On May 28, 2013, Nebraska Governor Dave Heineman invited the Omaha South High School boys soccer team to a lunch in honor of their recent state championship. The team decided to use this opportunity to deliver a letter expressing their disappointment in the governor’s decision to not issue driver’s licenses to young undocumented immigrants who have received a temporary reprieve from deportation through the Deferred Action for Childhood Arrivals (DACA) policy. The governor’s decision also prompted the Mexican American Legal Defense and Educational Fund (MALDEF) to file suit against the Nebraska Department of Motor Vehicles.
Even though the team indicated in the letter that they were honored by the governor’s invitation, some people are still calling their move brash when they should be calling it brave. How often do regular people get a chance to have a face-to-face meeting with their elected official to discuss important community issues? Very rarely. Even if immigration was not part of the lunch agenda, the boys soccer team had every right to use the event to bring awareness to this issue. In fact, one could argue that it was their responsibility to inform the governor about how his decision affected his constituents. After all, isn’t that what democracy is all about?
Note: Armando Cruz Martinez is a 19-year-old student who was born in Austin, Texas, to undocumented parents. Since 2010, however, he has been involuntarily separated from his family. Three years ago, U.S. Immigration and Customs Enforcement (ICE) agents took his father. His mother, father, five sisters, and younger brother currently live in poverty in Mexico. Ever since, Armando has taken up the cause fighting for immigration reform with our Affiliate, Latin American Coalition in Charlotte, NC. This is his story.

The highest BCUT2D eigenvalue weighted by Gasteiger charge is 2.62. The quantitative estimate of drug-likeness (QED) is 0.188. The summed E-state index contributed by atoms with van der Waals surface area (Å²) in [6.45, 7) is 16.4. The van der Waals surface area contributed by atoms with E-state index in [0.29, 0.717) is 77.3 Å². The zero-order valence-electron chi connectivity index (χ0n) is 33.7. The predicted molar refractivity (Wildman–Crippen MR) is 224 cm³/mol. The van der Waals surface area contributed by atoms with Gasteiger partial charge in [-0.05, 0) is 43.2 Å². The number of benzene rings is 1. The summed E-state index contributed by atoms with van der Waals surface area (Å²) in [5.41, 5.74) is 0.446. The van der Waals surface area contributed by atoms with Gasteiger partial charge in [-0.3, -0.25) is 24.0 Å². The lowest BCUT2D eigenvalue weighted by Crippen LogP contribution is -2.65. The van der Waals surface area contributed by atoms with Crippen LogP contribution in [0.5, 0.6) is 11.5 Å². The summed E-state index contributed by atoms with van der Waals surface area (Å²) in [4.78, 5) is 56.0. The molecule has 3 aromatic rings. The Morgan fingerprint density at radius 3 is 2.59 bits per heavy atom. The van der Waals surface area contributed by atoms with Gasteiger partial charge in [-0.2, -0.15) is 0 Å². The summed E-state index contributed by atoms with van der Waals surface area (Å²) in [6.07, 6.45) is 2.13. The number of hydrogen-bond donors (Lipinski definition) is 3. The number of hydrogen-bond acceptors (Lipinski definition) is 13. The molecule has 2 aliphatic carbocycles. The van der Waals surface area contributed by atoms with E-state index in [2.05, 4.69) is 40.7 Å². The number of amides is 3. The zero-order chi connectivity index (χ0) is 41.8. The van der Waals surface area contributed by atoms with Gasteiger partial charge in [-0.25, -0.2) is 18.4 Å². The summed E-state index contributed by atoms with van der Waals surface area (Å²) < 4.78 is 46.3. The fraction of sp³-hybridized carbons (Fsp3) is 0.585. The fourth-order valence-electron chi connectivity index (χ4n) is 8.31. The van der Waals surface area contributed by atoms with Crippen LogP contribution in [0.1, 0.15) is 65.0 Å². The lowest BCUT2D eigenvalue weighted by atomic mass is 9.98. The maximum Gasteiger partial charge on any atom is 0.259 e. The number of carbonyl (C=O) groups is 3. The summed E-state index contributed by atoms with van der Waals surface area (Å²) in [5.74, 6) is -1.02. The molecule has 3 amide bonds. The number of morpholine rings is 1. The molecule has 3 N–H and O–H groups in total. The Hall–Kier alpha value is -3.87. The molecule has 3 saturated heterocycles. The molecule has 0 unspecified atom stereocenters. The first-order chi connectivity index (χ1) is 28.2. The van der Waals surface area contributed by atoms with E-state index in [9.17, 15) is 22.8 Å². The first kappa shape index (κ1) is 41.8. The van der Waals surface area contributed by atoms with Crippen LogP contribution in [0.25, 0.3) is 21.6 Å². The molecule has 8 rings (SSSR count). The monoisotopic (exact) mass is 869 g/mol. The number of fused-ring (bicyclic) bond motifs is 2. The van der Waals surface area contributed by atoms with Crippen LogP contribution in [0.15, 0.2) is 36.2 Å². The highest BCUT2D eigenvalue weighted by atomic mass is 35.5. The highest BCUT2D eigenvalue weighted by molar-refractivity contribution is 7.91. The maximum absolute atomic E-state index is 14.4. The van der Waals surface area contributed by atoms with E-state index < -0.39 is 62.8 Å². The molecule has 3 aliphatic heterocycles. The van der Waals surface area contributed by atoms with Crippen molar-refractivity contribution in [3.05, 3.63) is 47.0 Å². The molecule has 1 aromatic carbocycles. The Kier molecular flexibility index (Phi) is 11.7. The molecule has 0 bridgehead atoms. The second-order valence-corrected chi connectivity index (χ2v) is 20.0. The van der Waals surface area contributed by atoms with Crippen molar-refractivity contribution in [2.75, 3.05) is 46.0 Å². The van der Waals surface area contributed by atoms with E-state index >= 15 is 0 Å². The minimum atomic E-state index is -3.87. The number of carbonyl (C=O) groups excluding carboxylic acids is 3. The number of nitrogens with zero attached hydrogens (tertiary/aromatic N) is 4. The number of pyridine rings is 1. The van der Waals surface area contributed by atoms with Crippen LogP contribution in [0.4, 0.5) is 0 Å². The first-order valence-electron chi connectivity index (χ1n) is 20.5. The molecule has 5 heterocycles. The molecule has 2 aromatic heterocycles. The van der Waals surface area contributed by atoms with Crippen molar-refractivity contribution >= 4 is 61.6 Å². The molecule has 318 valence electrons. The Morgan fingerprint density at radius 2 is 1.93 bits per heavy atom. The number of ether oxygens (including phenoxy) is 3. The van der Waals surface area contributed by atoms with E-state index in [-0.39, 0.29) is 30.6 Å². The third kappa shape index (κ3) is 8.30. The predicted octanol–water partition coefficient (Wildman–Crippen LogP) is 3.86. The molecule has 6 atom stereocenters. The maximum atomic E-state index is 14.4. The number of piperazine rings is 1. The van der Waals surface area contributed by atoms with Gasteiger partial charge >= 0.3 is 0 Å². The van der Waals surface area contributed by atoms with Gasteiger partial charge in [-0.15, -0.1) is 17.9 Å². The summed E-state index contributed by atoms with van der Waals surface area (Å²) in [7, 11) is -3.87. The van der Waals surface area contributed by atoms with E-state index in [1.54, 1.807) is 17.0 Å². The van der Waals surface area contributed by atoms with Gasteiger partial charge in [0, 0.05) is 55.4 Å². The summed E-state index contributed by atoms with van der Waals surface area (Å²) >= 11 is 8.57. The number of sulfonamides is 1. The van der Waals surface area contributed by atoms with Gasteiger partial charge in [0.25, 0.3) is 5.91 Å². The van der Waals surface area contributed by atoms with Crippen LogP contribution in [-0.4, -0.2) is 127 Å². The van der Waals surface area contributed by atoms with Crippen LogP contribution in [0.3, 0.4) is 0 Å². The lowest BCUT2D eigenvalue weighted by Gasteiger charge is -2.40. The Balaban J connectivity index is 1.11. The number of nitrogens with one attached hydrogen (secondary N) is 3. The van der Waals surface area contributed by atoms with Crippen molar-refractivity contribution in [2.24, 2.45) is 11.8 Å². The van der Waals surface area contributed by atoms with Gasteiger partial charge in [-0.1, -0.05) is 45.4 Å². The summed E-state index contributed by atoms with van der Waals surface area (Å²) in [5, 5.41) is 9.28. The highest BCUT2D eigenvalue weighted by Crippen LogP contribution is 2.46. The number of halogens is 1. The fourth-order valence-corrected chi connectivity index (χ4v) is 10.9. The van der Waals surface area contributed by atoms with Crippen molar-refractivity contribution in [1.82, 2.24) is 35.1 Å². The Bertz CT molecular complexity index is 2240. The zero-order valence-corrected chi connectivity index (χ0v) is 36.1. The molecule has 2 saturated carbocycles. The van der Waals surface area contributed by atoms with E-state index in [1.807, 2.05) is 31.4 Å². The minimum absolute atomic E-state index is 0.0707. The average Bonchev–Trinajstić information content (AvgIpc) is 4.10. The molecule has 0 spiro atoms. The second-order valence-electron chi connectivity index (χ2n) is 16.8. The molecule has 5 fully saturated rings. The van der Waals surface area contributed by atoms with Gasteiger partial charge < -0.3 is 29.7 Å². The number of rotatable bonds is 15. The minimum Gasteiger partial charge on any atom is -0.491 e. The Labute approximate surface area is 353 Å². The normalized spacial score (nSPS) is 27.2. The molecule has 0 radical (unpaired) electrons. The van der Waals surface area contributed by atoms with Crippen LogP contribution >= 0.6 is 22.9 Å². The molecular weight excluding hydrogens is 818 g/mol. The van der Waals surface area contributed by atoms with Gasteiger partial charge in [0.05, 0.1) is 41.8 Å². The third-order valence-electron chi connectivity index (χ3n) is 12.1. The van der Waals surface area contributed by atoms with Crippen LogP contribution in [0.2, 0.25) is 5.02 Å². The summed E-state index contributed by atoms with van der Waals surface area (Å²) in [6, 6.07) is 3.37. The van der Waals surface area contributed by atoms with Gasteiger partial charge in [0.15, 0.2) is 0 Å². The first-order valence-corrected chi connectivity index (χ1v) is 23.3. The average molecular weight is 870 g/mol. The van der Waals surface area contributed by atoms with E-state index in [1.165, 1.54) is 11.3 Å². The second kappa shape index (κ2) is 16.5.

“Our separation began on March 31, 2010: the day my father was taken by ICE agents. It happened right after I left the house for school. When I came home that day, I found my mother sitting in the living room crying. She told me that my dad was gone. I didn’t believe her because the whole idea seemed impossible to me; it felt like a bad dream. We tried to get in touch with my dad in the Mecklenburg County jail, but after a few days, he was sent to Georgia and then deported to Mexico. With my dad gone, my mother could not afford for our family to stay in our house, so we moved to a one-bedroom apartment. Life felt so unstable, and I realized that this was not just a temporary situation for us. My mother had to make a decision: either stay in the United States alone with her kids or go back to Mexico to be with her husband. She chose to take us to Mexico.